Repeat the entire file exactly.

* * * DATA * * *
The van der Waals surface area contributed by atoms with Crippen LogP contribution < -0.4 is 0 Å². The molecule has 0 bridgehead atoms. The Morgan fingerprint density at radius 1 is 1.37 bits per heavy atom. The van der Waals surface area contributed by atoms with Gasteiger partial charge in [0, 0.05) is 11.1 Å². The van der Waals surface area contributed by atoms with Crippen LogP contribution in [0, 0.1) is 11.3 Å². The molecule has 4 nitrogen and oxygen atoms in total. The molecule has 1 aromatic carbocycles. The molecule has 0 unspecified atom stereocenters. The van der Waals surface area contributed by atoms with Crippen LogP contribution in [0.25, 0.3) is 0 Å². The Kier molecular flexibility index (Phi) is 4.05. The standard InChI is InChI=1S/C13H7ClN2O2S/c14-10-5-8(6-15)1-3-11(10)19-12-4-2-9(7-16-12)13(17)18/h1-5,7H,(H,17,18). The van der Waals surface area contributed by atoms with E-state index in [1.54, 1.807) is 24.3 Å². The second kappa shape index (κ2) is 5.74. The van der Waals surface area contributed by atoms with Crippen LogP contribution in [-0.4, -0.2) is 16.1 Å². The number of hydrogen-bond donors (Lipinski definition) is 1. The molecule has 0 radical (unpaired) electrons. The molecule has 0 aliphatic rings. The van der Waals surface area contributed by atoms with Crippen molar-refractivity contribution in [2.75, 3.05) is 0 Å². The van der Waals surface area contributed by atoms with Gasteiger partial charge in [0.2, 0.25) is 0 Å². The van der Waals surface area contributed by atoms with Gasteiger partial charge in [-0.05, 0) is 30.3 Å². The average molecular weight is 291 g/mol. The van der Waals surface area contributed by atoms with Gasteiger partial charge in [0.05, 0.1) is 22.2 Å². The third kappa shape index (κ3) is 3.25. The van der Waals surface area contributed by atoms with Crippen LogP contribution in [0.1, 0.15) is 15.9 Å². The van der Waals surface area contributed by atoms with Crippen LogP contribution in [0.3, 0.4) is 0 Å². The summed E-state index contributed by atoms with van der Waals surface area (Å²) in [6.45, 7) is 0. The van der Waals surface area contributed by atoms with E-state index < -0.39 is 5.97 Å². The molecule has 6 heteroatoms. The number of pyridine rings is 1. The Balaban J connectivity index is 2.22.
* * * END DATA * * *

The van der Waals surface area contributed by atoms with Crippen LogP contribution < -0.4 is 0 Å². The molecule has 0 bridgehead atoms. The Morgan fingerprint density at radius 1 is 1.37 bits per heavy atom. The van der Waals surface area contributed by atoms with Gasteiger partial charge in [0, 0.05) is 11.1 Å². The van der Waals surface area contributed by atoms with Crippen LogP contribution in [0, 0.1) is 11.3 Å². The molecule has 4 nitrogen and oxygen atoms in total. The molecule has 1 aromatic carbocycles. The molecule has 0 unspecified atom stereocenters. The van der Waals surface area contributed by atoms with Crippen LogP contribution in [0.25, 0.3) is 0 Å². The Kier molecular flexibility index (Phi) is 4.05. The standard InChI is InChI=1S/C13H7ClN2O2S/c14-10-5-8(6-15)1-3-11(10)19-12-4-2-9(7-16-12)13(17)18/h1-5,7H,(H,17,18). The van der Waals surface area contributed by atoms with E-state index in [1.54, 1.807) is 24.3 Å². The second kappa shape index (κ2) is 5.74. The van der Waals surface area contributed by atoms with Crippen LogP contribution in [-0.4, -0.2) is 16.1 Å². The number of hydrogen-bond donors (Lipinski definition) is 1. The molecule has 0 radical (unpaired) electrons. The molecule has 0 aliphatic rings. The van der Waals surface area contributed by atoms with Crippen molar-refractivity contribution in [2.75, 3.05) is 0 Å². The van der Waals surface area contributed by atoms with Gasteiger partial charge in [0.2, 0.25) is 0 Å². The van der Waals surface area contributed by atoms with Gasteiger partial charge in [-0.05, 0) is 30.3 Å². The average molecular weight is 291 g/mol. The van der Waals surface area contributed by atoms with Gasteiger partial charge in [0.05, 0.1) is 22.2 Å². The third kappa shape index (κ3) is 3.25. The van der Waals surface area contributed by atoms with Crippen LogP contribution in [0.1, 0.15) is 15.9 Å². The van der Waals surface area contributed by atoms with Crippen LogP contribution in [0.3, 0.4) is 0 Å². The summed E-state index contributed by atoms with van der Waals surface area (Å²) in [6.45, 7) is 0. The van der Waals surface area contributed by atoms with E-state index < -0.39 is 5.97 Å². The molecule has 6 heteroatoms. The number of pyridine rings is 1. The Balaban J connectivity index is 2.22.